Spring Home Maintenance Tips

Spring Maintenance Tips for Your Home When springtime rolls around, almost everyone thinks of cleaning. There’s nothing wrong with that, as we probably all need to do a little more cleaning,  but there’s something even more important to keep in mind: home maintenance. So, around the time you set your clocks ahead for daylight saving time and change the batteries in your smoke and carbon monoxide detectors, it’s wise to give your home a checkup as well. Keep the following tips from the Department of Housing and Urban Development  in mind as we transition into the spring season: Interior and appliances Check the basement and/or crawlspace for any signs of standing water or dripping. Pull your dryer out and clean the exhaust hose and vent, as lint found here is a common cause of house fires. Vacuum refrigerator/freezer coils for efficiency. Clean exhaust fan outlets and screens. Check all air filters and make any necessary replacements. Roof, siding, windows Check for damage to your roof and schedule a professional inspection, if necessary. Go into the attic. If there is visible moisture or discoloration, your roof might be leaking. Examine the paint on your siding and trim. If it is peeling, you may need new paint to protect against the elements. Check for leaks around window and door sills. Improving your seals can lower your energy bills. Yard and exterior Check for signs of rodents and other pests. Clean debris from gutters and downspouts, and make sure they are draining away from the home. Trim overhanging tree branches and shrubs. Remember, winter weather can cause significant damage that is easy to...

The Indoor Fall Home Maintenance Checklist

The leaves are already changing, the kids are back in school, and the holidays will be here in the blink of an eye. The cooler days and frosty nights of fall are a sign that winter is right around the corner, so it’s a good idea to look around your home and make any necessary repairs or changes now to avoid seasonal damage and/or expensive bills during the cold weather. This 10-step fall home maintenance checklist will help you protect your home against cool and wet fall and winter weather:  Inspect your fireplaces. Hiring a professional chimney sweep to inspect and/or sweep your chimney is the best idea. A professional will examine your fireplace and chimney flue for wear, corrosion, or damage, and will suggest any necessary cleaning or repairs. Double check your fire extinguishers. It is a good idea to have at least one fire extinguisher in your home. Check to be sure yours is in proper working order and have it refilled or replaced if it is not up to par. Click here for more information on how to select and use a fire extinguisher. Test smoke and carbon monoxide detectors. You should test these at least twice per year and replace the batteries if necessary. Winter is an especially dangerous time for fires, especially in a home with a working fireplace. Seal windows, doors, and electrical outlets. Inspect all caulking and weather stripping around windows, doors, and entryways; replace or re-install if damaged or worn. Installing foam gaskets behind the wallplates of your electrical outlets will stop any additional heat from escaping your home. Examine heating,...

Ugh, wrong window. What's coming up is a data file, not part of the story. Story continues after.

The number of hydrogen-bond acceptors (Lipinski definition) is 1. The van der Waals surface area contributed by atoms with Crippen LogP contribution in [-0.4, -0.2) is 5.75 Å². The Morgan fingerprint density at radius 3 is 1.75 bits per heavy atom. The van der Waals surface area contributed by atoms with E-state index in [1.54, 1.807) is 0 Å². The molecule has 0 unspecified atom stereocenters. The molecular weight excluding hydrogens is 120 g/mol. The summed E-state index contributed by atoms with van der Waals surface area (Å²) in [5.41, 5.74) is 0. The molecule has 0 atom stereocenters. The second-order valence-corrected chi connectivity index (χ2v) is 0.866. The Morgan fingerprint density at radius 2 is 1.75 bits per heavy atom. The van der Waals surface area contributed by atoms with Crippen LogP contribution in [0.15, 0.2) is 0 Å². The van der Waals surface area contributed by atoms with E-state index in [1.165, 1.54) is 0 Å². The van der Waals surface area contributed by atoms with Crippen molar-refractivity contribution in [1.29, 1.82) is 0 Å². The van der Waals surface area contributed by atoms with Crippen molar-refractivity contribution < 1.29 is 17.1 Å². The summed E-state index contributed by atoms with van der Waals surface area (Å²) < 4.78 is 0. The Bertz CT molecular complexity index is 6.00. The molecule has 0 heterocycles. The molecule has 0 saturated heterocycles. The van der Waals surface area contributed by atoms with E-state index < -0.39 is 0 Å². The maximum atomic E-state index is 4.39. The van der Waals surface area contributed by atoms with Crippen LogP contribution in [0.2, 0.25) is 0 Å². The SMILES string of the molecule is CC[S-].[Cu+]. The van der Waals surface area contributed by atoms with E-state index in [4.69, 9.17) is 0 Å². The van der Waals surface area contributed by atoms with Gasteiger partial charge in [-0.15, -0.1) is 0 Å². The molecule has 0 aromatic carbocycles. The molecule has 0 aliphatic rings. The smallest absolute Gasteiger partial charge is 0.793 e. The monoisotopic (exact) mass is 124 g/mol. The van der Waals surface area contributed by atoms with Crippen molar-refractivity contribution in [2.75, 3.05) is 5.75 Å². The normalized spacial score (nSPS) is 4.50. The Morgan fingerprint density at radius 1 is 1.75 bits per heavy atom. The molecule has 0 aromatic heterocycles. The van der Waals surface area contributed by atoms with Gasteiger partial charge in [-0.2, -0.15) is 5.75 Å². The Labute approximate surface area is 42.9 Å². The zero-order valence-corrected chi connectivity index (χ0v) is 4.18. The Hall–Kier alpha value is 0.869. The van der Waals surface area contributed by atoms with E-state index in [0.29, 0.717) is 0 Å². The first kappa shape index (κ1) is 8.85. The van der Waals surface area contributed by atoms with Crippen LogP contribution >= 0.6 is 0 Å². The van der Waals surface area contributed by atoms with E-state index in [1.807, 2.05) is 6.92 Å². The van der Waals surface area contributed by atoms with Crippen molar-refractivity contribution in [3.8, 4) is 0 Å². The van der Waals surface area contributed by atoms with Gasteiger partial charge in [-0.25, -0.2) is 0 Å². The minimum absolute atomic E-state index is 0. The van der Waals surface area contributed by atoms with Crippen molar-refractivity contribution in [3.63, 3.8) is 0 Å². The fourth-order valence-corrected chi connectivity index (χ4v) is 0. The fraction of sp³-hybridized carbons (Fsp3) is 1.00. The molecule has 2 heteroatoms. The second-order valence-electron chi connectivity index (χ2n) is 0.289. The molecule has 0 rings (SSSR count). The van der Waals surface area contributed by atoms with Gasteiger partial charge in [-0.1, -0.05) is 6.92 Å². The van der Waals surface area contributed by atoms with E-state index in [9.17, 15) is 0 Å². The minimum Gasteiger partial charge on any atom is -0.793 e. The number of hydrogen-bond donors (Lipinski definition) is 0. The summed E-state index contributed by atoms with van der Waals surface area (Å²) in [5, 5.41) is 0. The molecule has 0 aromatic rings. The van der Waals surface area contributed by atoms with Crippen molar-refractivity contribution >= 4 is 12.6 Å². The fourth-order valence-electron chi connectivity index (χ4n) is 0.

5 Ways to Prevent Ice Dams this Winter

Here in New Hampshire, the extreme weather conditions we experience throughout the winter season can expose your home to an entirely new set of risks, from extended power outages to trees and branches falling under the weight of heavy snow. One seasonal risk that can cause long-term damage to your property if left unnoticed is ice dams, so it’s important to understand what they are, how to prevent ice dams from forming, and whether your home insurance policy covers ice dam damage. What Are Ice Dams and How Do They Form? Ice dams typically form at the edge of your roof or gutters when ice accumulates in these areas. When these walls of ice form, they block water runoff from your roof which creates a pool of water that can ultimately flow underneath the shingles and leak into your home. Ice dams can cause significant damage to your roof, ceilings, walls, flooring, insulation and personal property, and several factors that can increase their odds of forming include snowstorms, consecutive days of freezing temperatures, and an improperly ventilated attic. Without proper ventilation, your attic will contain warmer areas where less snow will accumulate and begin to melt faster, regardless of how cold it is outside. How to Prevent Ice Dams Considering the damage they can cause to your home and personal property, it’s important to take precautions to prevent ice dams from forming. Use the five tips below to better understand the different short- and long-term actions you can take to help you prevent ice dams this winter. Reduce heat loss in your attic by increase the insulation, sealing and...